The mystery of the missing Social Security data

Health and Human Services Secretary Sylvia Burwell, center, flanked by Treasury Secretary and Managing Trustee Jacob J. Lew, left, and Labor Secretary Thomas E. Perez, release this year's Social Security Trustees Report. But something was missing.
(Susan Walsh / Associated Press)

Retirement expert Alicia Munnell of Boston College has brought a simmering Social Security mystery out into the open: Why were key figures about the program’s benefits for retirees deleted from the latest trustees’ report?

Munnell’s conclusion, as set forth in a column published this week on MarketWatch, is that the reason is nefarious.

“The deletion,” she writes, “is the culmination of a concerted effort by a band of critics” who contend that Social Security is too generous to retirees. Among their goals is to undermine a growing effort in Congress to increase and expand the program’s benefits, and make it easier for policymakers to cut back the benefits.

The deleted figures that concern Munnell measure the program’s “replacement rate.” This is the percentage of a retiree’s lifetime earnings replaced by Social Security benefits. It’s among the most important measures of the program’s effectiveness. The statistic has been listed in the annual Social Security Trustees Report since 1989 -- until this year.

For retirees with median lifetime earnings, the replacement rate has been somewhere in the neighborhood of 40% -- if, say, your lifetime average earnings were about $75,000, a Social Security benefit of $30,000 would give you a 40% replacement rate. (The calculations are somewhat more complex than that -- the replacement rate is designed to be higher for low-income workers and lower for wealthier workers -- but you get the gist.)


This matters because financial experts say that to retire without a jarring reduction in one’s standard of living requires a replacement rate of 70 to 75%. Social Security doesn’t aim to provide it all, but to supplement employer pensions and retirees’ savings in 401(k) plans and other accounts (both of which have gotten very shaky in recent years).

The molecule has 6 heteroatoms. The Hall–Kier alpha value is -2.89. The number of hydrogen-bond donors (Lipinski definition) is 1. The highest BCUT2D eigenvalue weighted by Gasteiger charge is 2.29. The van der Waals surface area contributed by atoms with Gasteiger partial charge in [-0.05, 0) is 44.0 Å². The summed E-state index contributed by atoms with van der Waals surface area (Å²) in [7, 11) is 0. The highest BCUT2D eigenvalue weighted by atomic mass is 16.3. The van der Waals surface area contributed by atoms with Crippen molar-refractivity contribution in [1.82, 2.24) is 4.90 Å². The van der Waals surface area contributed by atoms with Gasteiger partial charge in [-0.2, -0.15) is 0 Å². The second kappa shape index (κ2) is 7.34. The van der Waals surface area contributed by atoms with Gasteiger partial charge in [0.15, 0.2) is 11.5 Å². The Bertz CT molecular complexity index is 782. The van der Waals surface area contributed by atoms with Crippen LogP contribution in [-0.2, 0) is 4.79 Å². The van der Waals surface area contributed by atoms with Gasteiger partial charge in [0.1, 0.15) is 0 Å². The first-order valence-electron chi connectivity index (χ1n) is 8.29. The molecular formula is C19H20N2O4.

Until this year, a chart in the annual Social Security Trustees Report listed replacement rates for retirees at all levels of income, and projected them decades into the future. (See accompanying illustration.) This year, however, those figures disappeared from the report. In their place was a chart that showed benefits only in dollar terms. But in isolation, those figures don’t tell you anything about how those benefits correspond to retirees’ needs over time.

Deleting the replacement rates plays into the hands of those critics Munnell alludes to (but doesn’t name). Among them are the independent analyst Sylvester Schieber and Andrew Biggs of the American Enterprise Institute.

Their argument is that American retirees are, in fact, pretty flush. They try to show this in two ways. One is to suggest that estimates of retiree incomes systematically overlook a huge portion of the income that seniors live on. We analyzed this assertion in January, and found it profoundly misleading.

Their other point is that Social Security’s replacement rate formulas are faulty, and that the real rates are much higher than 40% -- more than 60% for average earners and 70% for low-income retirees, in fact. Part of their argument is that Social Security’s replacement formula gives retirees too much credit for wage growth in the economy, so the replacement rate seems lower than it really is.

As Munnell and Social Security’s own actuaries point out, some critics also base their replacement rate calculation on a retiree’s income in his or her last five years before taking Social Security. Since many retirees have no income in the last few years before starting benefits -- that’s 14% of all new retirees, the actuaries say -- the replacement rate for those years is infinity (that’s what you get when you divide a number by zero), which pushes up the overall replacement rate. The actuaries say the right way to calculate a replacement rate is against years with non-zero income.

In any case, if you can put over the idea that Social Security already is replacing close to 70% of retirees’ income, then you’ve damaged the argument that benefits should be made more generous.

But including zero-income years in the replacement rate calculation, Munnell says, “makes no sense.” Those last five years before retirement often are marred by poor health and disability, the twilight of a worker’s career -- they’re by no means reflective of his or her working experience.

The real question is why the replacement rates were deleted this year. The trustees didn’t explain the change, and until Munnell’s column, few people noticed it. But its impact on policy-making will eventually be felt.

“No rational case can be made for deleting replacement-rate numbers from the Trustees Report,” Munnell writes, and she’s right. The only reason is to clear the way for a concerted attack on the program and to undermine the campaign to improve it for the millions of Americans who depend upon it.

“If Social Security replaces less, then future workers must depend on what is now a fairly wobbly 401(k) system for more. Without replacement-rate numbers, policymakers will have no idea what they are doing to the retirement security of future workers as they consider alternative Social Security provisions.

“This is not inside baseball,” she concludes. “This is important.”

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